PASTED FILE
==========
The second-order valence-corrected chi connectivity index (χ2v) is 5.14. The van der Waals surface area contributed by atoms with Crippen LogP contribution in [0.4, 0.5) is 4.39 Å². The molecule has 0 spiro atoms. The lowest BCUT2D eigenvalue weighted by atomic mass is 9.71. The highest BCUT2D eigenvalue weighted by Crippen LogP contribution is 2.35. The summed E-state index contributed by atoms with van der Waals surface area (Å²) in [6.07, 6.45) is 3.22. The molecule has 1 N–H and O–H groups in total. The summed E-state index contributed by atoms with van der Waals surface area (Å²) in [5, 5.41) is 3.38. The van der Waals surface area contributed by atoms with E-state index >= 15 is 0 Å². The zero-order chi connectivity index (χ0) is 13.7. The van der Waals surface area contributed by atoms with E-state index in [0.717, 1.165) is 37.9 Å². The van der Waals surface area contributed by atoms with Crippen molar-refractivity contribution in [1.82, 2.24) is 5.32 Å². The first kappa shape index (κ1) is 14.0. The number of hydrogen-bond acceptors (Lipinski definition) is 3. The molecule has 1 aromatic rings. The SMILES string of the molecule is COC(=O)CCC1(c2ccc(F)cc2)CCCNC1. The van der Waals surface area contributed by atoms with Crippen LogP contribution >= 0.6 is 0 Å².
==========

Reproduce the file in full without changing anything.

The second-order valence-corrected chi connectivity index (χ2v) is 5.14. The van der Waals surface area contributed by atoms with Crippen LogP contribution in [0.4, 0.5) is 4.39 Å². The molecule has 0 spiro atoms. The lowest BCUT2D eigenvalue weighted by atomic mass is 9.71. The highest BCUT2D eigenvalue weighted by Crippen LogP contribution is 2.35. The summed E-state index contributed by atoms with van der Waals surface area (Å²) in [6.07, 6.45) is 3.22. The molecule has 1 N–H and O–H groups in total. The summed E-state index contributed by atoms with van der Waals surface area (Å²) in [5, 5.41) is 3.38. The van der Waals surface area contributed by atoms with E-state index >= 15 is 0 Å². The zero-order chi connectivity index (χ0) is 13.7. The van der Waals surface area contributed by atoms with E-state index in [0.717, 1.165) is 37.9 Å². The van der Waals surface area contributed by atoms with Crippen molar-refractivity contribution in [1.82, 2.24) is 5.32 Å². The first kappa shape index (κ1) is 14.0. The number of hydrogen-bond acceptors (Lipinski definition) is 3. The molecule has 1 aromatic rings. The SMILES string of the molecule is COC(=O)CCC1(c2ccc(F)cc2)CCCNC1. The van der Waals surface area contributed by atoms with Crippen LogP contribution >= 0.6 is 0 Å².